The Origin of Halloween: Samhain, the Celtic Festival of Darkness and Mystical Light

30 Oct

Author: Jo Hedesan

Celebrated at the beginning of November, the Celtic Festival of Samhain marked the coming of the winter months, with their dimming light and heightening darkness. The root of the word “Samhain” comes from “samhradh”, meaning “summer” in Irish Gaelic. While the exact etymology has not been confirmed by scholars, in Celtic tradition, “Samhain” corresponds to “end of summer” (a combination of samh “summer” and fuin “ending, concealment”). Samhain and Beltanne (May Day) stood in opposition as the beginning of the season of winter and summer, respectively, but Samhain was a much more prominent festival and may have marked the beginning of the Celtic New Year as Frazer has pointed out.

Samhain was, consequently, a festival of deepening darkness and budding light. It was a meeting place between two opposites – the winter and the summer, the dark and the light, death and life. As such, the festival contained both aspects of existence – although the darkness, increasing at this time, was more profuse and substantial.

In its ‘dark’ aspect, Samhain marked a period of destruction and chaos. Perhaps the most dramatic illustration of this was the ritual killing of the Irish kings of Tara. According to Dalton’s evidence and interpretation, the kings that had behaved unsuitably or unpiously in office would be killed on the day of Samhain. Ritual killing was also effected against animals: Samhain was the season when the cattle that would not be kept through the winter were slaughtered.

On Samhain, the forces of darkness or chaos returned to rule. According to Irish mythology, 1st of November marked the day that the demonic Fomorian race oppressed the people of Nemed. According to another legend, the divine Aillen the Burner puts everyone to sleep at Samhain and burns the palace of the Irish kings at Tara. During the festival, bands of men, women and children dressed in masks and costumes embodied the havoc-causing divinities and inflicted their own terror and chaos on the neighbourhood. As Dalton points out, the tyrannical Irish king Conn Cetcathachwas killed by fifty warriors dressed as women. The habit of cross-dressing was popular in various parts of the Celtic world as expressions of the breakdown of rules on Samhain.

Samhain was also a time when the dead came back to roam the earth. This happened because the normal order no longer applied, and hence the boundaries of the otherworld were broken. Freed from the rules that clearly separate one world from the next, the dead returned to visit the living. They were welcomed at ritual feasts where, as Kondratiev has noted, they were “actually” present. It was this custom of honoring the dead that made the Catholic Church adopt the date of 1st and 2nd of November as the Day of the Saints and Day of the Departed.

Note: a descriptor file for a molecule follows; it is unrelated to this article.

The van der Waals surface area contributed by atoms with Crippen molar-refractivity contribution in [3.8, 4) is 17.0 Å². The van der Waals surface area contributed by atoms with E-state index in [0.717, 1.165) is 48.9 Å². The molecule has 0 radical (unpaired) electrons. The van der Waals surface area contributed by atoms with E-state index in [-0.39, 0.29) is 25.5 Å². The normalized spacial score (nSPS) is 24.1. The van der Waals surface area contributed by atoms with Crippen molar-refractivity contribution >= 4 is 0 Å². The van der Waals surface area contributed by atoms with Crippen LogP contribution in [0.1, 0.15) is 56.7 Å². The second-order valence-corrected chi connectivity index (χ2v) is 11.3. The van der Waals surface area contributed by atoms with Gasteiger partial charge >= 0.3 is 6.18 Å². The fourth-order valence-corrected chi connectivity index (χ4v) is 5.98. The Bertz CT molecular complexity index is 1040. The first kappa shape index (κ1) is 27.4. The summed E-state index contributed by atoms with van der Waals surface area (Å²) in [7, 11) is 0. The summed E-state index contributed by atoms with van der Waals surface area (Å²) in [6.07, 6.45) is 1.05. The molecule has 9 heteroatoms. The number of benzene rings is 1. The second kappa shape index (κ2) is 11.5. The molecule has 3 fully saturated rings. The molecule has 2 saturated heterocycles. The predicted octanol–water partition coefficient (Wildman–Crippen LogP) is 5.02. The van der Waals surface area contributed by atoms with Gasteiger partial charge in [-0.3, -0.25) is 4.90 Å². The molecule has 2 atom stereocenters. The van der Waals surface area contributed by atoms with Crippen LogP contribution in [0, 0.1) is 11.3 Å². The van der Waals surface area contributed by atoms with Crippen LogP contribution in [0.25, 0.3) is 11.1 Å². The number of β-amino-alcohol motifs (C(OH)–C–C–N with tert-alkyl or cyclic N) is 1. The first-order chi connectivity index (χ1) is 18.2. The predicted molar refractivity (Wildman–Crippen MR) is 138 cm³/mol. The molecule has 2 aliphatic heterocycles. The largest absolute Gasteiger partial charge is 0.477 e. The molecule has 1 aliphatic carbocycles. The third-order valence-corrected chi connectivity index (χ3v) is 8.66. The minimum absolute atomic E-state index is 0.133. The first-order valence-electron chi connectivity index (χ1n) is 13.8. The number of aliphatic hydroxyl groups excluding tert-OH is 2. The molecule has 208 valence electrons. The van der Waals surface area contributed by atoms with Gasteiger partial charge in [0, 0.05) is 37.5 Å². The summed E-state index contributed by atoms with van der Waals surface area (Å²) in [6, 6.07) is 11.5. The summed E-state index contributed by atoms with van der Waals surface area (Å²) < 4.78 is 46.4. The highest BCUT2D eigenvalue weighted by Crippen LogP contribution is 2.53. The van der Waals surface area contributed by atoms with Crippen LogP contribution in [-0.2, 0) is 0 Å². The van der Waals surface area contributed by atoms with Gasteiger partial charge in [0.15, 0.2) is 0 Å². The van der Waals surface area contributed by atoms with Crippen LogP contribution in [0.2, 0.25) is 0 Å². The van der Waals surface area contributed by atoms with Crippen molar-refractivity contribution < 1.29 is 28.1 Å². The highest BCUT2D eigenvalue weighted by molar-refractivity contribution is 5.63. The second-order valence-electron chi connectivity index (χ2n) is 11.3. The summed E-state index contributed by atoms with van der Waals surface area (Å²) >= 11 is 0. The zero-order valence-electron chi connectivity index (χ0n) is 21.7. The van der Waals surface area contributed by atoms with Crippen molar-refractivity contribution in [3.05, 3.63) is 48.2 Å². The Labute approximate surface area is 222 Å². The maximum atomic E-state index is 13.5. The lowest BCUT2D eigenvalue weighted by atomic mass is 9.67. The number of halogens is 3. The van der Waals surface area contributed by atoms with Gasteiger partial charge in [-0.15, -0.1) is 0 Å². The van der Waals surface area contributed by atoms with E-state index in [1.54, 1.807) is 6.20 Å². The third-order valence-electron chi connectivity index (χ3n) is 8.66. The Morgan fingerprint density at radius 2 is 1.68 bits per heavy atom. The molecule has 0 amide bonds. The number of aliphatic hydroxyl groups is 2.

If Samhain was a dreaded time when rules were broken and demons roamed the earth, it was also a time when light was re-born. Samhain, as Frazer has observed, was not a festival of the sun: the sun is in retreat in autumn. Instead, Samhain marked the birth of a mystical light – a light that may originate in the first ray of sun at dawn or the first lunar ray after the new moon. In Ireland, a bonfire was started on the royal hill of Tara accompanying, perhaps, the coronation of a new king after the killing of the old one. The custom of lighting fires on Samhain was also pervasive in Scotland and Wales. In line with this new light, Samhain was also a time when the forces of good eventually prevailed: the demon Fomorians were destroyed, Aillen the Burner was slain. Divination was also pervasive as a practical translation of the ‘light in the darkness’ motif: the diviner would try to shed a dim light into the dark future.

This combination of darkness and light, fear and hope, order and chaos gave Samhain its particular coloring of a merry time of misbehaving. It was a festival where rules were briefly abolished and tension – whether communal, social, political or even psychological – could be released. It was also a time when new order was born – hence the competitions and games of worth that were practiced during this period. Figures of power were abolished and others replaced them; rules were destroyed and recreated.

It is perhaps of interest to see what has remained of this festival time in today’s Halloween customs.

  • The symbolic kindling of fires in the lit pumpkin;
  • Games of worth in the popular ‘bobbing for apples’ – a water ordeal.
  • The havoc wreaked by deities and the dead in modern movies like Halloween, Scream, Dracula and vampire stories, American Werewolf in London and other horror classics;
  • The identification of the living with deities and the dead in Halloween trick-or-treating and costume-wearing
  • The sacral fear surrounding the Samhain celebration survives in urban legends of ‘razors hidden in apples’ to harm children.
  • The tradition of Samhain feasts in Halloween parties, trick-or-treating and Halloween candy;
  • Mischief survives in the mild “tricks” played on those that do not propitiate the costumed revelers
  • Abolition of traditional hierarchy is still present in the ascendance of children over adults during the Halloween season.

Perhaps more investigations should be carried out in this aspect, yet what is certain is that Samhain has evolved into Halloween in subtle, but yet powerful ways, maintaining in the process its fundamental character of an out-of-the-ordinary time when rules become more relaxed and identities more fluid behind the mask. It is unfortunate that its spiritual core has taken second place to ‘ordered chaos’, yet the enduring power of the Samhain is witnessed by its innovative ways to survive and adapt in the modern world.